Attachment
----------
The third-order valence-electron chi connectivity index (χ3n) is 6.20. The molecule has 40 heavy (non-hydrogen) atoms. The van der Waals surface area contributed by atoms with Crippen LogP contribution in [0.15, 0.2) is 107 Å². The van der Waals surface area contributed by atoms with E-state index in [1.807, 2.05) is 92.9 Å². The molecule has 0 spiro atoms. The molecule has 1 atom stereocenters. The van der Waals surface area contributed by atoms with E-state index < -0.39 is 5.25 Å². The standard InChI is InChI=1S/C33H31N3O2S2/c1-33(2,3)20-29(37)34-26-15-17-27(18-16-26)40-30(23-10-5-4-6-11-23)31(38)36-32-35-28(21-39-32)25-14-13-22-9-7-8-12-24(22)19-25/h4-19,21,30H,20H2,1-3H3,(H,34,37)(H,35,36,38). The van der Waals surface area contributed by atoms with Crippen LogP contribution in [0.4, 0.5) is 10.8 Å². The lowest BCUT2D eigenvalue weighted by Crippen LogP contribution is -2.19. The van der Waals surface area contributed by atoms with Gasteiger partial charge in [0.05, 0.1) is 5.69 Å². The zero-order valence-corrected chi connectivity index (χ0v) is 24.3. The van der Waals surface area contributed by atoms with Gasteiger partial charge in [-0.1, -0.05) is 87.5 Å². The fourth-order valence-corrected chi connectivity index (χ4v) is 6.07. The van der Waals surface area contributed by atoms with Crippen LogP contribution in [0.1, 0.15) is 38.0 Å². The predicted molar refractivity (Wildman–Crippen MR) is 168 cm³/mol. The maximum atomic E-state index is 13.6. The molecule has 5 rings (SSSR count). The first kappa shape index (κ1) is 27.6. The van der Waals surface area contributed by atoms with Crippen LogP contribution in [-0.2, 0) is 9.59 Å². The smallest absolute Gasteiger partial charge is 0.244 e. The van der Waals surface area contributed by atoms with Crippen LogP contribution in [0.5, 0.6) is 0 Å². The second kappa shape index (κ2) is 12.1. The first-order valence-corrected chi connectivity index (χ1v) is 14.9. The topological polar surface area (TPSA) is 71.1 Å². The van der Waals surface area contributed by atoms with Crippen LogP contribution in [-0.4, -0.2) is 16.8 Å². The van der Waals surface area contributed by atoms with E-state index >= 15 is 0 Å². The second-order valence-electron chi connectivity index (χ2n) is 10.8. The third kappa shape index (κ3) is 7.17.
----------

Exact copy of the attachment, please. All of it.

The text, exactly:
The third-order valence-electron chi connectivity index (χ3n) is 6.20. The molecule has 40 heavy (non-hydrogen) atoms. The van der Waals surface area contributed by atoms with Crippen LogP contribution in [0.15, 0.2) is 107 Å². The van der Waals surface area contributed by atoms with E-state index in [1.807, 2.05) is 92.9 Å². The molecule has 0 spiro atoms. The molecule has 1 atom stereocenters. The van der Waals surface area contributed by atoms with E-state index < -0.39 is 5.25 Å². The standard InChI is InChI=1S/C33H31N3O2S2/c1-33(2,3)20-29(37)34-26-15-17-27(18-16-26)40-30(23-10-5-4-6-11-23)31(38)36-32-35-28(21-39-32)25-14-13-22-9-7-8-12-24(22)19-25/h4-19,21,30H,20H2,1-3H3,(H,34,37)(H,35,36,38). The van der Waals surface area contributed by atoms with Crippen LogP contribution in [0.4, 0.5) is 10.8 Å². The lowest BCUT2D eigenvalue weighted by Crippen LogP contribution is -2.19. The van der Waals surface area contributed by atoms with Gasteiger partial charge in [0.05, 0.1) is 5.69 Å². The zero-order valence-corrected chi connectivity index (χ0v) is 24.3. The van der Waals surface area contributed by atoms with Gasteiger partial charge in [-0.1, -0.05) is 87.5 Å². The fourth-order valence-corrected chi connectivity index (χ4v) is 6.07. The van der Waals surface area contributed by atoms with Crippen LogP contribution in [0.1, 0.15) is 38.0 Å². The predicted molar refractivity (Wildman–Crippen MR) is 168 cm³/mol. The maximum atomic E-state index is 13.6. The molecule has 5 rings (SSSR count). The first kappa shape index (κ1) is 27.6. The van der Waals surface area contributed by atoms with Crippen LogP contribution in [-0.2, 0) is 9.59 Å². The smallest absolute Gasteiger partial charge is 0.244 e. The van der Waals surface area contributed by atoms with Crippen LogP contribution in [0.5, 0.6) is 0 Å². The second kappa shape index (κ2) is 12.1. The first-order valence-corrected chi connectivity index (χ1v) is 14.9. The topological polar surface area (TPSA) is 71.1 Å². The van der Waals surface area contributed by atoms with Crippen LogP contribution in [-0.4, -0.2) is 16.8 Å². The van der Waals surface area contributed by atoms with E-state index >= 15 is 0 Å². The second-order valence-electron chi connectivity index (χ2n) is 10.8. The third kappa shape index (κ3) is 7.17.